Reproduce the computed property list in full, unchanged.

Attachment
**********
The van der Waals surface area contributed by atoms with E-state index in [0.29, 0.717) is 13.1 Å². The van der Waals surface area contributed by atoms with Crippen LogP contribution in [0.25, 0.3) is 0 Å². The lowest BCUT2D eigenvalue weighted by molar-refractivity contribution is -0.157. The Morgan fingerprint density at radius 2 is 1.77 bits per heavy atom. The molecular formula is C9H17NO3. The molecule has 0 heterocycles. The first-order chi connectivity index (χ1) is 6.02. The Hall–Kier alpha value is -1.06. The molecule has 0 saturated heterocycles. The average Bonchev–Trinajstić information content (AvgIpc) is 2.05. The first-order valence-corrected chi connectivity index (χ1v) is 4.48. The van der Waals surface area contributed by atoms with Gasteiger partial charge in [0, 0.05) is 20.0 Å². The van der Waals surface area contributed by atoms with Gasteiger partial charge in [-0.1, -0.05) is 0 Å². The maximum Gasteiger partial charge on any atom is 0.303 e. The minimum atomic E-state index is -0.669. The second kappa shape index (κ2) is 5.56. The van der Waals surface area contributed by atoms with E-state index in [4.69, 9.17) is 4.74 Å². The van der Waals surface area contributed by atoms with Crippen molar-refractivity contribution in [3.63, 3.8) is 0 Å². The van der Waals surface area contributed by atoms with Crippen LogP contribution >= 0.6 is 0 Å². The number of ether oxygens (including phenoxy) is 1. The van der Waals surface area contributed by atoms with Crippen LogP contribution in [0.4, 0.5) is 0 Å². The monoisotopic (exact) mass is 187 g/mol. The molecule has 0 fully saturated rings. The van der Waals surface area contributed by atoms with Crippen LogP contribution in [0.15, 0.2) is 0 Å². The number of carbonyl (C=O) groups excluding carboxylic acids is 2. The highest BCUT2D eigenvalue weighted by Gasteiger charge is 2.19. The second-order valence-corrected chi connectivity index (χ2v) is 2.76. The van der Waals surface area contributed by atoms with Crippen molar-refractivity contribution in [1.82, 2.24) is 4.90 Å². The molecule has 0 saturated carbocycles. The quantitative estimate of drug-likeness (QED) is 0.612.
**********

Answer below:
The van der Waals surface area contributed by atoms with E-state index in [0.29, 0.717) is 13.1 Å². The van der Waals surface area contributed by atoms with Crippen LogP contribution in [0.25, 0.3) is 0 Å². The lowest BCUT2D eigenvalue weighted by molar-refractivity contribution is -0.157. The Morgan fingerprint density at radius 2 is 1.77 bits per heavy atom. The molecular formula is C9H17NO3. The molecule has 0 heterocycles. The first-order chi connectivity index (χ1) is 6.02. The Hall–Kier alpha value is -1.06. The molecule has 0 saturated heterocycles. The average Bonchev–Trinajstić information content (AvgIpc) is 2.05. The first-order valence-corrected chi connectivity index (χ1v) is 4.48. The van der Waals surface area contributed by atoms with Gasteiger partial charge in [0, 0.05) is 20.0 Å². The van der Waals surface area contributed by atoms with Gasteiger partial charge in [-0.1, -0.05) is 0 Å². The maximum Gasteiger partial charge on any atom is 0.303 e. The minimum atomic E-state index is -0.669. The second kappa shape index (κ2) is 5.56. The van der Waals surface area contributed by atoms with E-state index in [4.69, 9.17) is 4.74 Å². The van der Waals surface area contributed by atoms with Crippen molar-refractivity contribution in [3.63, 3.8) is 0 Å². The van der Waals surface area contributed by atoms with Crippen LogP contribution >= 0.6 is 0 Å². The number of ether oxygens (including phenoxy) is 1. The van der Waals surface area contributed by atoms with Crippen LogP contribution in [0.4, 0.5) is 0 Å². The monoisotopic (exact) mass is 187 g/mol. The molecule has 0 fully saturated rings. The van der Waals surface area contributed by atoms with Crippen LogP contribution in [0.15, 0.2) is 0 Å². The number of carbonyl (C=O) groups excluding carboxylic acids is 2. The highest BCUT2D eigenvalue weighted by Gasteiger charge is 2.19. The second-order valence-corrected chi connectivity index (χ2v) is 2.76. The van der Waals surface area contributed by atoms with Crippen molar-refractivity contribution in [1.82, 2.24) is 4.90 Å². The molecule has 0 saturated carbocycles. The quantitative estimate of drug-likeness (QED) is 0.612.